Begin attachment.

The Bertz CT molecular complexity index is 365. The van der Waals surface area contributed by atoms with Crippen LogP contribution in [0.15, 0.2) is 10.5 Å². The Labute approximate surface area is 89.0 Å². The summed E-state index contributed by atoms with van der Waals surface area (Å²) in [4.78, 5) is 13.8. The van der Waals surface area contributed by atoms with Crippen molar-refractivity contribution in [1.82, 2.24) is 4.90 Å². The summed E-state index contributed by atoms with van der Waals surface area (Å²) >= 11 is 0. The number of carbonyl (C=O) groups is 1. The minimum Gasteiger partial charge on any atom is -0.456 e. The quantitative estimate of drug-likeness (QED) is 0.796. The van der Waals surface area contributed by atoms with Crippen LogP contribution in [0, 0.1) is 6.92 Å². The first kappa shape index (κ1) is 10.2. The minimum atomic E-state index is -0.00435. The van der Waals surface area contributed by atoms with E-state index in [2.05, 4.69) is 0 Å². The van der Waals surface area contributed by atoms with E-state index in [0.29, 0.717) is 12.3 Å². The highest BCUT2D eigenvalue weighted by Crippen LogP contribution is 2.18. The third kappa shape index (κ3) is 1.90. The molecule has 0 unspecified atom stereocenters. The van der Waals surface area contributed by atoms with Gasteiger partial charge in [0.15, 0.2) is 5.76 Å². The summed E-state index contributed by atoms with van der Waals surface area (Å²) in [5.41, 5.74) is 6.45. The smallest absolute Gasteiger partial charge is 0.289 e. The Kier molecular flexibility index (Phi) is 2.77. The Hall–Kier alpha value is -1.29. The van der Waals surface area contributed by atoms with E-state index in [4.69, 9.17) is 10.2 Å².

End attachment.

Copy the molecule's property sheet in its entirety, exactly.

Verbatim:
The Bertz CT molecular complexity index is 365. The van der Waals surface area contributed by atoms with Crippen LogP contribution in [0.15, 0.2) is 10.5 Å². The Labute approximate surface area is 89.0 Å². The summed E-state index contributed by atoms with van der Waals surface area (Å²) in [4.78, 5) is 13.8. The van der Waals surface area contributed by atoms with Crippen molar-refractivity contribution in [1.82, 2.24) is 4.90 Å². The summed E-state index contributed by atoms with van der Waals surface area (Å²) >= 11 is 0. The number of carbonyl (C=O) groups is 1. The minimum Gasteiger partial charge on any atom is -0.456 e. The quantitative estimate of drug-likeness (QED) is 0.796. The van der Waals surface area contributed by atoms with Crippen LogP contribution in [0, 0.1) is 6.92 Å². The first kappa shape index (κ1) is 10.2. The minimum atomic E-state index is -0.00435. The van der Waals surface area contributed by atoms with E-state index in [2.05, 4.69) is 0 Å². The van der Waals surface area contributed by atoms with E-state index in [0.29, 0.717) is 12.3 Å². The highest BCUT2D eigenvalue weighted by Crippen LogP contribution is 2.18. The third kappa shape index (κ3) is 1.90. The molecule has 0 unspecified atom stereocenters. The van der Waals surface area contributed by atoms with Gasteiger partial charge in [0.15, 0.2) is 5.76 Å². The summed E-state index contributed by atoms with van der Waals surface area (Å²) in [5.41, 5.74) is 6.45. The smallest absolute Gasteiger partial charge is 0.289 e. The Kier molecular flexibility index (Phi) is 2.77. The Hall–Kier alpha value is -1.29. The van der Waals surface area contributed by atoms with E-state index in [4.69, 9.17) is 10.2 Å².